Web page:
Trump’s not-so-secret truth
Donald Trump’s wall of secrecy and security is slowly being chipped away in the final weeks of a bruising presidential election.
Over the weekend, the New York Times published the first glimpse inside the Republican nominee’s financial history, and while it didn’t reveal wrongdoing it did raise eyebrows.
Trump’s 1995 state tax returns, anonymously mailed to the Times and verified through his accountant of the period, show that he declared a $916 million net operating loss, a tax deduction so substantial it could have allowed him to legally avoid paying any federal income taxes for up to 18 years. His campaign has not released his tax returns so far, something that every presidential candidate has done for decades, claiming that they are subject to an Internal Revenue Service audit and he has been advised by counsel to not release them.
While his campaign did not deny the veracity of the records published by the Times, it said, as a good businessman, he intends to decrease his tax burden as much as possible.
While we understand that argument, what the Times’ reviews of Trump’s dealings have found time and again is that the businessman has exploited and fought for every available tax break possible in order to increase his bottom line. When he sought to tear down a viable Manhattan store with hundreds of employees in order to build Trump Tower, New York City rejected a tax break meant for redeveloping vacant spaces. Trump sued and lost, but appealed to the state’s higher court where he won — receiving a 10-year tax abatement valued at $22.5 million.
His first major project, the Grand Hyatt hotel, which is a major subject in his bestselling book “The Art of the Deal,” was directly benefited by a record 40-year tax break that has cost New York City $360 million to date with four years remaining. The hotel’s owners have paid the city $202 million in the same period and have previously tried to undercut their obligation. An accounting of 1986 returns found glaring discrepancies, and following a lawsuit, the hotel’s partners paid a $850,000 settlement.
Trump has reaped at least $885 million in tax breaks, grants and other subsidies for luxury apartments, hotels and office buildings in New York, according to a Times investigation.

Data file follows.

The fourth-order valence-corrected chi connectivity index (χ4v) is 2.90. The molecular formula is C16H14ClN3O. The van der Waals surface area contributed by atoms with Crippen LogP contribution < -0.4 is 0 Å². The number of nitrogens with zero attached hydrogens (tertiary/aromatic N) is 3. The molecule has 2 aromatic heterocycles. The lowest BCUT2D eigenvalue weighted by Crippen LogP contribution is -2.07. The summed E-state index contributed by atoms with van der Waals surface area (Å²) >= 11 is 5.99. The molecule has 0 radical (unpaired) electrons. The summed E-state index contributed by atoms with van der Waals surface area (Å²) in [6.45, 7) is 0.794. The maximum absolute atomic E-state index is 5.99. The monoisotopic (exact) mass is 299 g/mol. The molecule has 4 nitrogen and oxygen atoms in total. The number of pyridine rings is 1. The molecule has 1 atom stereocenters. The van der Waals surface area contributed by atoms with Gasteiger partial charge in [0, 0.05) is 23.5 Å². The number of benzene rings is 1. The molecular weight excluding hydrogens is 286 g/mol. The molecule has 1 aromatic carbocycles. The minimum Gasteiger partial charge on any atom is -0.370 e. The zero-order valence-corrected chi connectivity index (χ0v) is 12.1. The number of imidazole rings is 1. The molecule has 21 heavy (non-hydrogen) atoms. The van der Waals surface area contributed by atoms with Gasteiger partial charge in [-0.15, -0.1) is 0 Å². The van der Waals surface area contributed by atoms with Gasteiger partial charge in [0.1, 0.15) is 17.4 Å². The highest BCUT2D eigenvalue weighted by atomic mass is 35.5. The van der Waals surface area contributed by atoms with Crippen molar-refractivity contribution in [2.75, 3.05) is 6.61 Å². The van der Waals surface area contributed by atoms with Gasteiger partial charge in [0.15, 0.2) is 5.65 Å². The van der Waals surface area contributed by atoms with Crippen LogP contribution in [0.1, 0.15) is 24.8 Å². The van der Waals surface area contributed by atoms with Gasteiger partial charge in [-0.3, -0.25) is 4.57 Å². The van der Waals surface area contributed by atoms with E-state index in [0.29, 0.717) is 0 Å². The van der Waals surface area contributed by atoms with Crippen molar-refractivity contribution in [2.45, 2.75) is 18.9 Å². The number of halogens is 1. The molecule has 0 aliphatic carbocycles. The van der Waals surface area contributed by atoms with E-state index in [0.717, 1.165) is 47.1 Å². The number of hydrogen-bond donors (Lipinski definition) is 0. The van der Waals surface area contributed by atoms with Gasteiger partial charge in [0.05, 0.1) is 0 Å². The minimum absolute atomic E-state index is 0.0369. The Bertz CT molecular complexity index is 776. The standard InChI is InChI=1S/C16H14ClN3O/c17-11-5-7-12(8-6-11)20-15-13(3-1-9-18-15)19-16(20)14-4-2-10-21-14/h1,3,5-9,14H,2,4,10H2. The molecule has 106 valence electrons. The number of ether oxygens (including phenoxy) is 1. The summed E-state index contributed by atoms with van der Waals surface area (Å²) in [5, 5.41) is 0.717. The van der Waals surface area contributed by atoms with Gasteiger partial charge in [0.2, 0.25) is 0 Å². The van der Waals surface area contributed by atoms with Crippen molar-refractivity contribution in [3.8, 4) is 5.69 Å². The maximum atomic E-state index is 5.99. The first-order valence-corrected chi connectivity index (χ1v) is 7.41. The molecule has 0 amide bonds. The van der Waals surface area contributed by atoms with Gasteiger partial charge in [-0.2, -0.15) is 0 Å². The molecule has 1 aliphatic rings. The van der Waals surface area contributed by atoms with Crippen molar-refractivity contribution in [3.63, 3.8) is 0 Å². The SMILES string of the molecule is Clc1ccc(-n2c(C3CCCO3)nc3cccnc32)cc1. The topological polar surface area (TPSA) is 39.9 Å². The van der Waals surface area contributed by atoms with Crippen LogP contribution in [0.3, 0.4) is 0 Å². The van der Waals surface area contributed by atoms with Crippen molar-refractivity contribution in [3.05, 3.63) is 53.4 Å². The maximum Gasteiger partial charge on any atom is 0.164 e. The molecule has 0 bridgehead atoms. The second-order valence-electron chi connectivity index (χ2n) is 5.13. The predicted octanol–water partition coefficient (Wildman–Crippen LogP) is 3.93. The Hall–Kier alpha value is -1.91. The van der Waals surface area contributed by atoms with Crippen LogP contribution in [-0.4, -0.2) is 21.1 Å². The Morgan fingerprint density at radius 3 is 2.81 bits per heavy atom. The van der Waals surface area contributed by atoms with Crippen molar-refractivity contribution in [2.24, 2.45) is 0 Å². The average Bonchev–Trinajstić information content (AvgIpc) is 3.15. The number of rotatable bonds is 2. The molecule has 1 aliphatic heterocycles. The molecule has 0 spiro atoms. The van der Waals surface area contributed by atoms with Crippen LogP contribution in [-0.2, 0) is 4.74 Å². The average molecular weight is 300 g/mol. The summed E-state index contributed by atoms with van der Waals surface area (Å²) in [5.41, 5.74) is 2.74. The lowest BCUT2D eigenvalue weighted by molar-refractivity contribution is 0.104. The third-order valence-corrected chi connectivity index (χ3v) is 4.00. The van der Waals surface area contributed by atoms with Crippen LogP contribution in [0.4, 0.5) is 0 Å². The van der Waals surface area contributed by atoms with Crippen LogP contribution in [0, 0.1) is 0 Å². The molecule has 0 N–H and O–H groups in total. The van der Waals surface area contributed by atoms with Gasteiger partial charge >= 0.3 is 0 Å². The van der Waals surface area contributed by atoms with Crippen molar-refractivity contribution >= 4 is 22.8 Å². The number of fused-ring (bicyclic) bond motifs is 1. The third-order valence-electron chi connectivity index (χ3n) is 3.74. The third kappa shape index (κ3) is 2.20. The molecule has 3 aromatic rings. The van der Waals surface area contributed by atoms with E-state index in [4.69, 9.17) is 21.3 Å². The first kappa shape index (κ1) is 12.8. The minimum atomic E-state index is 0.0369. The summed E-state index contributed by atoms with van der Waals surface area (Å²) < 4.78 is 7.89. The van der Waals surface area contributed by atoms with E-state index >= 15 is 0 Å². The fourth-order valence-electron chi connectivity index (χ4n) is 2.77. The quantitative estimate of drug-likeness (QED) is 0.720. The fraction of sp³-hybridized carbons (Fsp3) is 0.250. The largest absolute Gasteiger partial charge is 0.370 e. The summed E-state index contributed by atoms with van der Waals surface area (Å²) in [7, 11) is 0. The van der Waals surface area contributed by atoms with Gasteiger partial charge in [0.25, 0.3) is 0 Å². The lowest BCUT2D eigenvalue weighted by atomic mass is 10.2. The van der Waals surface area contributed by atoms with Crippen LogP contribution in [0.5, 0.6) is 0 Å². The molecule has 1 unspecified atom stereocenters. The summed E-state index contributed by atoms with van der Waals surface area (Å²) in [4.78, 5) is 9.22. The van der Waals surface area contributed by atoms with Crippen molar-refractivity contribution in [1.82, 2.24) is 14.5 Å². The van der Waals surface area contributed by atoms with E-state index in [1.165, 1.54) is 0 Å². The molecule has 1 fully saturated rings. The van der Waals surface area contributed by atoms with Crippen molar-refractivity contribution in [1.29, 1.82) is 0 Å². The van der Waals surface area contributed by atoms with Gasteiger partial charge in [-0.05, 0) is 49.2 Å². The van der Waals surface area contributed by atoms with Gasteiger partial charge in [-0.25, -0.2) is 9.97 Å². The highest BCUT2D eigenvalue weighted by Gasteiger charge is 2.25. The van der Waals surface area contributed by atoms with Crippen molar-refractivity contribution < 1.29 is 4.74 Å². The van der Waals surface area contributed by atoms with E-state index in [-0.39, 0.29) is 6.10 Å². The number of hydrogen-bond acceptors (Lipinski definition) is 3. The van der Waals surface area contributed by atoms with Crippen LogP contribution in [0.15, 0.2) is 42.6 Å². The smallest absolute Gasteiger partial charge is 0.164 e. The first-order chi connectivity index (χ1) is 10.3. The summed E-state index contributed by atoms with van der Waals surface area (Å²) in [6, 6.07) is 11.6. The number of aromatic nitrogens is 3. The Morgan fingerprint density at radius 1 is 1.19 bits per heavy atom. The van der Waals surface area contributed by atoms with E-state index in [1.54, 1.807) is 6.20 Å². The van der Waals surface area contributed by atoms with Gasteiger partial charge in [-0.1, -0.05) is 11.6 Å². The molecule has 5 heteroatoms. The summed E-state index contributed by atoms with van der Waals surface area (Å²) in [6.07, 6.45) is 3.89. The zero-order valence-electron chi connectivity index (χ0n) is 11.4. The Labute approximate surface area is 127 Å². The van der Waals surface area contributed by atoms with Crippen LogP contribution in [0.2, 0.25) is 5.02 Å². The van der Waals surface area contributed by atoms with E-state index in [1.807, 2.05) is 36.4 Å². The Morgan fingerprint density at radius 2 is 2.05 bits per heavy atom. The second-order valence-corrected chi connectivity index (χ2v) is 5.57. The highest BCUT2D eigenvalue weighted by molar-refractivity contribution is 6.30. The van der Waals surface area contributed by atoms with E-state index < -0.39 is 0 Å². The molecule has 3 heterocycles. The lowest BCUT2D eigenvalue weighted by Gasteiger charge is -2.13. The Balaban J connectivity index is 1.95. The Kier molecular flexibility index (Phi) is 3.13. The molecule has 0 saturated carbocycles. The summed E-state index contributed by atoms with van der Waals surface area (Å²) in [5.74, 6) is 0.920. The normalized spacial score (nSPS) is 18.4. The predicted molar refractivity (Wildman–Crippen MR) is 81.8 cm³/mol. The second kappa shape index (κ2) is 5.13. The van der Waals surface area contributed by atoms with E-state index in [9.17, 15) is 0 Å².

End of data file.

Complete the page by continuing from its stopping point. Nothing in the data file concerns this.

But Trump’s opportunistic side didn’t just reside in Manhattan.
In the early 2000s, as his Atlantic City casinos continued to fail and New Jersey sought up to $30 million in long-overdue back taxes, the state conveniently approved a settlement of just $5 million. What raised eyebrows then? Trump’s best buddy, Chris Christie, had recently been elected governor.
But the question remains: So what? Why should we care if Trump is a shark?
After all, Trump even said during the first debate that not paying taxes “makes me smart.”
It matters because the evidence has shown time and again that he does what is best for himself, even when it comes at the expense of everyone else.
For example, between 1995 and 2009 when his Atlantic City casinos were failing, Trump created a publicly traded company and named himself president, earning about $45 million along the way. Ordinary investors in the new company, however, saw the value of their shares plunge to 17 cents from $35.50, while scores of contractors went unpaid for work on the casinos and bondholders received pennies on the dollar, the Times found.
When he seeks out tax breaks from governments around the country, ordinary taxpayers are footing the bill while he’s enabled to bump up his condo and building sales with their benefits.
Combine that information with the fact that analysis of the tax plan put forward by his campaign finds he would repeal taxes, but mostly for the uber-rich. He proposes to repeal the estate tax, which would dramatically benefit old wealth families like his own, on the belief that they would then trickle down those savings to the rest of us.
Top that off with perhaps the best nugget of reporting from the Times this past week, coming from Trump’s now retired accountant: the business “genius” asked fewer questions about his prepared tax returns than his ex-wife did and rarely showed interest in the strategy used to estimate his return.
When Trump says that no one knows more about America’s tax code than he does, there is little evidence that is true. What we do know is that he had a great accountant, exploited public funds to build his empire and is afraid to let Americans know that.